How important was the charity element to the whole concept?

Very. We didn’t think it was worth doing unless we could all raise a bit of money for Creative Mentor Network.

Laura Jordan-Bambach let us crimp her hair. That she would willingly let us do that to her was quite possibly the most surprising thing on the day.

What was the atmosphere like on set?

Our talented director Daniel Warwick conjured a suitably early 90s atmosphere on set; soft jazz, strangely shaped leather furnishings, shoulder pads and crimping irons. It was excellent.

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Above: behind the scenes on the shots Awards campaign. Images by Christopher Forrester

 

Which ECD gave the most surprising performance on the day? How much ad-libbing was there?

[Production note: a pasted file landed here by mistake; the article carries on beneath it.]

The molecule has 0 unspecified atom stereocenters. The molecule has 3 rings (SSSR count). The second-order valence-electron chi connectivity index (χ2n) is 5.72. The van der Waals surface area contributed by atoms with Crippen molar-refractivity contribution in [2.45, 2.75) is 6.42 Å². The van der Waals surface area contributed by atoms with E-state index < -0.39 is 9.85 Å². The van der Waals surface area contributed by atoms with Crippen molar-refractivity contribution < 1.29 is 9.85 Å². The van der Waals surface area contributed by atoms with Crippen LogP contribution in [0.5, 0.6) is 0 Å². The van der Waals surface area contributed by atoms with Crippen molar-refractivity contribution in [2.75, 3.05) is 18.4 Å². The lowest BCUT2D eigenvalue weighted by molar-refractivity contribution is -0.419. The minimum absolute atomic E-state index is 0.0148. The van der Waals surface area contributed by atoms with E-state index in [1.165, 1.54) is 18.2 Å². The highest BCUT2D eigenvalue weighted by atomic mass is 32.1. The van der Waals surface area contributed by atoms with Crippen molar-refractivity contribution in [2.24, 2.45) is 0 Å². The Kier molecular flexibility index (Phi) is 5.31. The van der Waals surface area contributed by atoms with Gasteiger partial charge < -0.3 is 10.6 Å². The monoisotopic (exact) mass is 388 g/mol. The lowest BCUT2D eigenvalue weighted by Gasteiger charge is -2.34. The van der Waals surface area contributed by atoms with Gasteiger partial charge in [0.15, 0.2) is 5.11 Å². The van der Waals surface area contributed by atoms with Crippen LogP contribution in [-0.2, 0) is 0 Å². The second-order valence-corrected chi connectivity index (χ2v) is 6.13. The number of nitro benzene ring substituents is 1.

Laura Jordan-Bambach let us crimp her hair. That she would willingly let us do that to her was quite possibly the most surprising thing on the day, and testament to her goodness as a human being. That being said, we are super grateful to all of our ECDs for giving up their time and their fashion sense in the name of wibbly 90s nostalgia.

 

Who would you call to get your ego massaged?

We would call 0901 888 20 99 over and over again until we ran out of 20 pence pieces.

Daniel Warwick, director, Biscuit Filmworks

Above: Daniel Warwick, pictured left, with Publicis' Dave Monk


What was your reaction on receiving the script/brief?

Well, of course I was the perfect match. Whenever this line boils up: “Let’s get a really shit director to direct this so it will look as terrible as those original phone hotline ads…” ... there’s only one name on the list. Daniel Warwick. “He’s really shit, yeah, perfect…” That’s probably closer to the truth than I’d like to admit.